What you need to setup an Off-Camera Flash

In this post, I'll show you which is the gear I use for food photography with flash. When I started I got a bit confused about what I needed and then I found it hard to make a choice, given the variety of existing products (e.g. the shapes and sizes of softboxes). So in case you would feel the same confusion, I put this post together with what I use and works for me.


Of course you need the flash in itself. I bought a canon speedlite years ago, but I've heard that the cheaper Yongnuo speedlites work great too. You'll need batteries for your flash, and I recommend always have an extra, fully charged set ready. They should be rechargeable, because that is better for the environment and cheaper in the long run. I love these little boxes to keep them The next thing is a wireless trigger to fire the flash off-camera. This consists in a transmitter that is attached to the hotshoe on top of your camera and a receiver that you have to put on your flash. Four some reason these little things have failed me two times already, I bought these and one receiver unit didn't work from the start and the transmitter would fall of the camera often and in general terms the quality was not convincing. Then the other receiver started failing sometimes too and I bought these, which at first felt like a better quality, more solid and worked well, but then suddenly stopped working in the middle of a session which was quite annoying. Now I own these, and for now I'm happy with them. They are often compatible with a large range of cameras from different brands, but make sure, they are compatible with yours.


To make the effective light source larger and therefore get the soft light we're typically after in food photography, you'll need a diffuser. The cheapest option might be a 5-in-1 reflector set, I own them in different sizes and they come in handy in a variety of situations. The other options are a an umbrella softbox, I own this one and love it for how easy it is to mount and the little space it takes to store. However, for changing the settings (which I use to do quite a lot to test and make sure I get the result I want) it's a tad more uncomfortable than this kind of softbox. With this kind of softbox the flash is easily accesible at all times which is something I love. On the downside, it takes more time to mount them and while they take up as little space as the umbrella softbox when disassembled, I wouldn't want to assemble them every time I use them which is why I store them assembled. But they take up a lot of space. So if you don't have the space and plan to use your softbox more than once or twice a year, maybe the umbrella softbox is better. If you find a place where the mounted thing doesn't disturb, go for it, generally speaking I prefer them. I first bought this one and recently got the same, but a lot larger and with a honeycomb grid. The bigger softbox makes for softer light and, as it covers more of the food scene, I don't get a circle where light is especially intense as I sometimes do with the smaller softbox (that can be fixed with editing though). The grid makes for a faster fall-off of light and reduces the amount of light, but also makes it more directional, more to the front, as light is prevented to spread towards the sides. I also found that it creates a more natural look in food photography as it reduces the contrast between the area where the flash hits most and that is most illuminated and the rest of the scene. There are example images of grid vs. no grid in my free guide for setting up an off-camera flash in food photography.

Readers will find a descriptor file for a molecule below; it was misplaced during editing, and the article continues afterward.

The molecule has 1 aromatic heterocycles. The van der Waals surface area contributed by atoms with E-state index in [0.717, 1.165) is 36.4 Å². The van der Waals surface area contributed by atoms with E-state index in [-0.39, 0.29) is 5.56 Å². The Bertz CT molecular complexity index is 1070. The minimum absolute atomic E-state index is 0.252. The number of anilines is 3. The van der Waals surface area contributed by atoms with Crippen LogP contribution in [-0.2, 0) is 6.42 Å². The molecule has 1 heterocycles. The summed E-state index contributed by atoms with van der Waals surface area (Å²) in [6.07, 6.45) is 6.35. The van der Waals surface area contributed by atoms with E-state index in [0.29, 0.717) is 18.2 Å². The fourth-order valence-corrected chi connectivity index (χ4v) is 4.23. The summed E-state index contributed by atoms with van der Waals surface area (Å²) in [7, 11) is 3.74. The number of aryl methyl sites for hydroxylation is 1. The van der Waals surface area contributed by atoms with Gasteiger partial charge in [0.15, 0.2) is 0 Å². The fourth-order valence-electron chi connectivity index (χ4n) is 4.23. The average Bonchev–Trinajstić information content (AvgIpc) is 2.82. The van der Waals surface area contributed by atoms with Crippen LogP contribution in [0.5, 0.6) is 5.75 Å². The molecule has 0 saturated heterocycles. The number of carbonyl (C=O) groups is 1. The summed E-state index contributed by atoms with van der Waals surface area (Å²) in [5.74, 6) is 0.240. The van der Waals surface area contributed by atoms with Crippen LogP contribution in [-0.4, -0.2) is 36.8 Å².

Softbox and reflector

Softbox layers

Larger vs smaller softbox

Easy access

With any type of softbox you'll get, you'll need a stand to put it on and thus be able to regulate the height and inclination. I have this very basic model which works with the smaller softboxes, but falls when I attach my largest softbox. It's largest height is also rather low. I also own this light stand which cost me about twice as much, although it currently is on sale for not much more than the Neewer light stand, but even for the higher price, I still found it is totally worth it. It's a lot more stable, the quality is much better and it gets much higher. I plan to purchase another of those as I use it for my softbox, but also to hold reflectors and backdrops (using this attachment).


For any type of softbox you'll need a bracket to attach it to the light stand. The most typical bracket and the one you'd use for an umbrella softbox is this. For my octagonal softboxes, this is the bracket I use. It seems it could be used for an umbrella softbox too and I love how easy it is to fix the flash and how accessible it is all the time. That's what I use when I take images with flash. If you want to know more about when and why I use flash in my food photography, check my last blog post or my free guide.

Images above from Amazon.


In case you don't want to go through the text, here is a list of the gear I own, use and recommend:

- Canon Speedlite 340ex II

- Wireless Trigger

- Batteries AA

- Light Stand

- 5-in-1 Reflectors and Diffuser

- Umbrella Softbox

- 80cm/32'' Softbox with Bowens Mount

- 140cm/55'' Softbox with Honeycomb Grid and Bowens Mount

- S-type bracket (the round bracket)

- Flash Bracket/ Umbrella Holder


The links I use in this post are affiliate links, if you buy any of the products I recommend, I'll get a commission at no cost to you. I only ever recommend products I use and love. If you have any question regarding anything I recommend, I'll happily answer all of your questions, just shoot me an email or a DM on instagram.

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